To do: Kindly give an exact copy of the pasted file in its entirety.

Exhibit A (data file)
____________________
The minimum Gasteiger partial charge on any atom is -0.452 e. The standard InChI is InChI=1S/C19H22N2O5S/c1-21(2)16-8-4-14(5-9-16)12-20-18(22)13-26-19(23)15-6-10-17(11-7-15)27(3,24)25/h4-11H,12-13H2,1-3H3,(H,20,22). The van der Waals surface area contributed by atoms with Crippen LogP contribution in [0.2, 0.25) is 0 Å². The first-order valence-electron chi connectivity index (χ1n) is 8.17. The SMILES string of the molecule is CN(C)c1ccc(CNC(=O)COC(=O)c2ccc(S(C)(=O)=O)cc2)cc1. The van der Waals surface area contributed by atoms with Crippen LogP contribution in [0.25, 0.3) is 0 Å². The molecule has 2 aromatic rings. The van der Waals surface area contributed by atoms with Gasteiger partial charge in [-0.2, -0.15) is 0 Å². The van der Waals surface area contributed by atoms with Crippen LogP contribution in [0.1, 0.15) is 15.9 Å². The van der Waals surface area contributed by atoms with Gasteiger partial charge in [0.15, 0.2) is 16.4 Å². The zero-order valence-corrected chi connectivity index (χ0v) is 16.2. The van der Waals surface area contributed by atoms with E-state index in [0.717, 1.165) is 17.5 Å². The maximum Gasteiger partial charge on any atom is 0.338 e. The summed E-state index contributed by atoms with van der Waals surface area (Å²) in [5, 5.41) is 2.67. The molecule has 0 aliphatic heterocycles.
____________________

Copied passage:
The minimum Gasteiger partial charge on any atom is -0.452 e. The standard InChI is InChI=1S/C19H22N2O5S/c1-21(2)16-8-4-14(5-9-16)12-20-18(22)13-26-19(23)15-6-10-17(11-7-15)27(3,24)25/h4-11H,12-13H2,1-3H3,(H,20,22). The van der Waals surface area contributed by atoms with Crippen LogP contribution in [0.2, 0.25) is 0 Å². The first-order valence-electron chi connectivity index (χ1n) is 8.17. The SMILES string of the molecule is CN(C)c1ccc(CNC(=O)COC(=O)c2ccc(S(C)(=O)=O)cc2)cc1. The van der Waals surface area contributed by atoms with Crippen LogP contribution in [0.25, 0.3) is 0 Å². The molecule has 2 aromatic rings. The van der Waals surface area contributed by atoms with Gasteiger partial charge in [-0.2, -0.15) is 0 Å². The van der Waals surface area contributed by atoms with Crippen LogP contribution in [0.1, 0.15) is 15.9 Å². The van der Waals surface area contributed by atoms with Gasteiger partial charge in [0.15, 0.2) is 16.4 Å². The zero-order valence-corrected chi connectivity index (χ0v) is 16.2. The van der Waals surface area contributed by atoms with E-state index in [0.717, 1.165) is 17.5 Å². The maximum Gasteiger partial charge on any atom is 0.338 e. The summed E-state index contributed by atoms with van der Waals surface area (Å²) in [5, 5.41) is 2.67. The molecule has 0 aliphatic heterocycles.